A Victoria Cross (VC) medal awarded to a hero of 1916's Battle of the Somme has sold for £288,000 ($353,260) in the first day of a sale at Dix Noonan Webb.
The lot (which featured a range of other medals, including a military cross) went to Lord Ashcroft, who owns the world’s largest collection of Victoria Crosses.
Corporal Sanders was one of three Victoria Cross recipients to survive the first world war
The recipient of the VC was corporal George Sanders (1894-1950) of the Leeds Rifles.
Sanders was awarded the honour for his actions on July 1, 1916 (the first day of the battle) when he held a position in the German trenches for 36 hours with a handful of men and minimal supplies.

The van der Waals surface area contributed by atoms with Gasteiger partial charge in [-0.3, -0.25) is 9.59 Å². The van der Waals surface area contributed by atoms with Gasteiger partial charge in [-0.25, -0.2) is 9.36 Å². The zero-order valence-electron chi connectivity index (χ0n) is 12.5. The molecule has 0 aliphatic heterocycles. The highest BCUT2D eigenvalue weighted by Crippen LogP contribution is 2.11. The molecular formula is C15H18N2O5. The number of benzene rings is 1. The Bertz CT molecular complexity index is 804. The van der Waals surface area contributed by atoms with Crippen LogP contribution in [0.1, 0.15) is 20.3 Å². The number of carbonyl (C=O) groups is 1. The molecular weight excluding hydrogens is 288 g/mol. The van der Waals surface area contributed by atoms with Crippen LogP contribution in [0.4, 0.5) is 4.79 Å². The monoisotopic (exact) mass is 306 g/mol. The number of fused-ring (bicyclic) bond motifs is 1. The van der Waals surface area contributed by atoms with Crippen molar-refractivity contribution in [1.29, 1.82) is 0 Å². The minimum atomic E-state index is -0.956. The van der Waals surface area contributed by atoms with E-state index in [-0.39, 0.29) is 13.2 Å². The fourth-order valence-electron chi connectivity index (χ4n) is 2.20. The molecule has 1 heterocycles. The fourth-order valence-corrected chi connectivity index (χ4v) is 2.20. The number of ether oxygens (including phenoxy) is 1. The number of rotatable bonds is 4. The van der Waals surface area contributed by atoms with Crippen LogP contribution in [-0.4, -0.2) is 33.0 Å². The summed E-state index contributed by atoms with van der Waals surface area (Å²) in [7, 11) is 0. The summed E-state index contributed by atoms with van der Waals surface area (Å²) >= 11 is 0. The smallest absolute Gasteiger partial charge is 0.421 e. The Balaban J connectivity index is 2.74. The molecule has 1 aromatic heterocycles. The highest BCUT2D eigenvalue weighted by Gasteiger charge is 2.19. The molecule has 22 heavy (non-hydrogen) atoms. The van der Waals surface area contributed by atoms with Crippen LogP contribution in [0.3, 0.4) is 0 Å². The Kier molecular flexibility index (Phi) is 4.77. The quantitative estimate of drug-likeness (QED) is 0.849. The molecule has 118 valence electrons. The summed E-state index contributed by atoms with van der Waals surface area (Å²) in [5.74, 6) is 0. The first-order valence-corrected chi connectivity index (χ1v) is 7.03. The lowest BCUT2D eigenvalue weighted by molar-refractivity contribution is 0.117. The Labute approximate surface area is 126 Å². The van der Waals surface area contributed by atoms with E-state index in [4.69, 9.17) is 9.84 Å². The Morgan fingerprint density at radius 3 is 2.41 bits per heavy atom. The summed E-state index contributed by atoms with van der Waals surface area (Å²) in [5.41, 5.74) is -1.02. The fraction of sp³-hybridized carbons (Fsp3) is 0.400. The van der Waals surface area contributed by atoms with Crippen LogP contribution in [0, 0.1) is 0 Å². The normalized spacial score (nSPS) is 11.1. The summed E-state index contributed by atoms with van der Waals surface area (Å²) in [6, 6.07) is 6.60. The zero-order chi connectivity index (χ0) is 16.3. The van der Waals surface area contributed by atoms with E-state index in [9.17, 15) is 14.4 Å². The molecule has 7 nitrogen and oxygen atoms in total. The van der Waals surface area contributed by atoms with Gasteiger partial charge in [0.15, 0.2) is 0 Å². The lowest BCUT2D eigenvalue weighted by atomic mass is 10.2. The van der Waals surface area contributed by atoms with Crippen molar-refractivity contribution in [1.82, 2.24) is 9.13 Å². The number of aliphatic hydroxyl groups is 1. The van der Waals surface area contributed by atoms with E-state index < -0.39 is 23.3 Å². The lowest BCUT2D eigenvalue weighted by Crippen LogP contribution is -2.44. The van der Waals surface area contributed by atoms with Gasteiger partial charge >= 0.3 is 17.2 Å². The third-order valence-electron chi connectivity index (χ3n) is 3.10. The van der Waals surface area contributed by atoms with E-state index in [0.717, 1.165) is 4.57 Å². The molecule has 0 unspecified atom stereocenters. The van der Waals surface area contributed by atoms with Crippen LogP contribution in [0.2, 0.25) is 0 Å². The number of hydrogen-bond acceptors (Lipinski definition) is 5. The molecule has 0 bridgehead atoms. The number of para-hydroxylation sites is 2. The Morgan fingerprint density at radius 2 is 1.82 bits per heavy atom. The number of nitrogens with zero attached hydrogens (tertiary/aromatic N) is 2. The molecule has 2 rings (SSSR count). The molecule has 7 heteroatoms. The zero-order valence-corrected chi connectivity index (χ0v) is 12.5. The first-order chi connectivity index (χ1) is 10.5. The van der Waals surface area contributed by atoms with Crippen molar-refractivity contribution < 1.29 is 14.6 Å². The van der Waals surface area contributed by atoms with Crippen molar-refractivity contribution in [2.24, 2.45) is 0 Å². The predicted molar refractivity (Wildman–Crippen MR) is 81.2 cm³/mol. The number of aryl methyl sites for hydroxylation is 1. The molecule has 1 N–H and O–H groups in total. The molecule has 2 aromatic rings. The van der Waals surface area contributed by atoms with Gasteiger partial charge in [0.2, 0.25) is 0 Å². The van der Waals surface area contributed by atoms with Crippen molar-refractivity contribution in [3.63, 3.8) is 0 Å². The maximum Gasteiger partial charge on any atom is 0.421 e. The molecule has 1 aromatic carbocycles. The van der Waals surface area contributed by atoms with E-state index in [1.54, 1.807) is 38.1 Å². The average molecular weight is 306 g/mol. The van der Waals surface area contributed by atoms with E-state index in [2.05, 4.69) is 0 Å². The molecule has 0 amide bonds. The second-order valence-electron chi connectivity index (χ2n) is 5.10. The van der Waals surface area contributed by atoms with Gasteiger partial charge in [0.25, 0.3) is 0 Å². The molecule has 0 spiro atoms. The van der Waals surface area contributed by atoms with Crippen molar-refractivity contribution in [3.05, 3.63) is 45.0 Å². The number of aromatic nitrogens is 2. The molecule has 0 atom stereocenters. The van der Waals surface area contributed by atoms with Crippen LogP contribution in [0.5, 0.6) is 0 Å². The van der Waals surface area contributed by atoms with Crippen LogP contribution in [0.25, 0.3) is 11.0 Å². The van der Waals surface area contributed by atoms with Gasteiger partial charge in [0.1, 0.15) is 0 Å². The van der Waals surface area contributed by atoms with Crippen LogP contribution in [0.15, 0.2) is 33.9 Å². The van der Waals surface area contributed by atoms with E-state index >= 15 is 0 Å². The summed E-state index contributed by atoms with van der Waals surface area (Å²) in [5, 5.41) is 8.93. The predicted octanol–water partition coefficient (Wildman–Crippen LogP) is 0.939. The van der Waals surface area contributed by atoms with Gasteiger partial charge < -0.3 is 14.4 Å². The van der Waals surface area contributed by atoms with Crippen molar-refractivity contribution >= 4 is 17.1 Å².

As Pierce Noonan, co-director of Dix Noonan Webb, explained: “He must have realised that the British offensive had halted and had no idea of when, or even if, his small group would be relieved.
“But he organized the defences and told his men that it was their duty to hold on when many lesser mortals might have decided to surrender.
“It was astonishing gallantry from a young corporal who had been in the Army for just over 18 months.”
Remarkably, Sanders was one of just three VC recipients to survive the first world war.
A total of 628 were presented to soldiers during the conflict, more than half the number ever awarded.
VCs can be extraordinary valuable, with one awarded to captain Noel Chavasse selling for a record £1.5m in 2009 ($1.8m).
This example is to go on display at London’s Imperial War Museum.
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